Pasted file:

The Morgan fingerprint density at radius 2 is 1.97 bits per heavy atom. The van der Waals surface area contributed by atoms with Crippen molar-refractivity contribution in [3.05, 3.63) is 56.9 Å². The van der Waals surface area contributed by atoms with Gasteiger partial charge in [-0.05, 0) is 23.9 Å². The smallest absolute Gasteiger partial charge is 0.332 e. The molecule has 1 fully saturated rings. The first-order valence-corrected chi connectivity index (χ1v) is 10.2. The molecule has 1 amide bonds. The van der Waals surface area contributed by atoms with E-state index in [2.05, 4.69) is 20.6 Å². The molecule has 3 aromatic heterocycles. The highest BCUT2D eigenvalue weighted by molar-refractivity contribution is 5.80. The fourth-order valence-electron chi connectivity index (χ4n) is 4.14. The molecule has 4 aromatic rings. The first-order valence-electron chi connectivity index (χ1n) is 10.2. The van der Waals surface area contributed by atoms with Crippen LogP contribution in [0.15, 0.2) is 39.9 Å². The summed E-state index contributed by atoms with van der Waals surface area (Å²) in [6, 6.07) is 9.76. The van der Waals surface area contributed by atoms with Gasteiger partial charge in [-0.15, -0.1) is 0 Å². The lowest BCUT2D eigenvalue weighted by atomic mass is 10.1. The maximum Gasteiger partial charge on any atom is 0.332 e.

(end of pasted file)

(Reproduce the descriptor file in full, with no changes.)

The Morgan fingerprint density at radius 2 is 1.97 bits per heavy atom. The van der Waals surface area contributed by atoms with Crippen molar-refractivity contribution in [3.05, 3.63) is 56.9 Å². The van der Waals surface area contributed by atoms with Gasteiger partial charge in [-0.05, 0) is 23.9 Å². The smallest absolute Gasteiger partial charge is 0.332 e. The molecule has 1 fully saturated rings. The first-order valence-corrected chi connectivity index (χ1v) is 10.2. The molecule has 1 amide bonds. The van der Waals surface area contributed by atoms with E-state index in [2.05, 4.69) is 20.6 Å². The molecule has 3 aromatic heterocycles. The highest BCUT2D eigenvalue weighted by molar-refractivity contribution is 5.80. The fourth-order valence-electron chi connectivity index (χ4n) is 4.14. The molecule has 4 aromatic rings. The first-order valence-electron chi connectivity index (χ1n) is 10.2. The van der Waals surface area contributed by atoms with Crippen LogP contribution in [0.15, 0.2) is 39.9 Å². The summed E-state index contributed by atoms with van der Waals surface area (Å²) in [6, 6.07) is 9.76. The van der Waals surface area contributed by atoms with Gasteiger partial charge in [-0.15, -0.1) is 0 Å². The lowest BCUT2D eigenvalue weighted by atomic mass is 10.1. The maximum Gasteiger partial charge on any atom is 0.332 e.